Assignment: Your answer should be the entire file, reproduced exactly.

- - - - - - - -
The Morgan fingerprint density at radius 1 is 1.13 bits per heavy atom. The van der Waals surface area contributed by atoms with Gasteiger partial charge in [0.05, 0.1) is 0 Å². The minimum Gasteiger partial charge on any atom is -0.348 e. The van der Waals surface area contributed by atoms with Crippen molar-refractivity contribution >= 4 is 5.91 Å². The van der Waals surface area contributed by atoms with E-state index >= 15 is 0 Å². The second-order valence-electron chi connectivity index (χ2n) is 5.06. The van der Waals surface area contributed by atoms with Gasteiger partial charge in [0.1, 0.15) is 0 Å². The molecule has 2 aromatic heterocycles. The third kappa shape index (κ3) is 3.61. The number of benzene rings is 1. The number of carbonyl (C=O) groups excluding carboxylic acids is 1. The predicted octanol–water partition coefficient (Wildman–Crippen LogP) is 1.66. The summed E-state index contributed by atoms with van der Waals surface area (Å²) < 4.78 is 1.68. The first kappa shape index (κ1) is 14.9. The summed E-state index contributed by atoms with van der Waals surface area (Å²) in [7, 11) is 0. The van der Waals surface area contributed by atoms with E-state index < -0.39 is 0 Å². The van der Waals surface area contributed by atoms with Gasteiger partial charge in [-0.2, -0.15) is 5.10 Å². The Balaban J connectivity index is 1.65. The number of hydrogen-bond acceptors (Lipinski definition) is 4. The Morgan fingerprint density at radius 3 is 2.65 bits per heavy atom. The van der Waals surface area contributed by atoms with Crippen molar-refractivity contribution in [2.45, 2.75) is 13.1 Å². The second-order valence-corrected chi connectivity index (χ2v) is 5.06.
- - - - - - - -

The Morgan fingerprint density at radius 1 is 1.13 bits per heavy atom. The van der Waals surface area contributed by atoms with Gasteiger partial charge in [0.05, 0.1) is 0 Å². The minimum Gasteiger partial charge on any atom is -0.348 e. The van der Waals surface area contributed by atoms with Crippen molar-refractivity contribution >= 4 is 5.91 Å². The van der Waals surface area contributed by atoms with E-state index >= 15 is 0 Å². The second-order valence-electron chi connectivity index (χ2n) is 5.06. The van der Waals surface area contributed by atoms with Gasteiger partial charge in [0.1, 0.15) is 0 Å². The molecule has 2 aromatic heterocycles. The third kappa shape index (κ3) is 3.61. The number of benzene rings is 1. The number of carbonyl (C=O) groups excluding carboxylic acids is 1. The predicted octanol–water partition coefficient (Wildman–Crippen LogP) is 1.66. The summed E-state index contributed by atoms with van der Waals surface area (Å²) < 4.78 is 1.68. The first kappa shape index (κ1) is 14.9. The summed E-state index contributed by atoms with van der Waals surface area (Å²) in [7, 11) is 0. The van der Waals surface area contributed by atoms with E-state index < -0.39 is 0 Å². The van der Waals surface area contributed by atoms with Gasteiger partial charge in [-0.2, -0.15) is 5.10 Å². The Balaban J connectivity index is 1.65. The number of hydrogen-bond acceptors (Lipinski definition) is 4. The Morgan fingerprint density at radius 3 is 2.65 bits per heavy atom. The van der Waals surface area contributed by atoms with Crippen molar-refractivity contribution in [2.45, 2.75) is 13.1 Å². The second-order valence-corrected chi connectivity index (χ2v) is 5.06.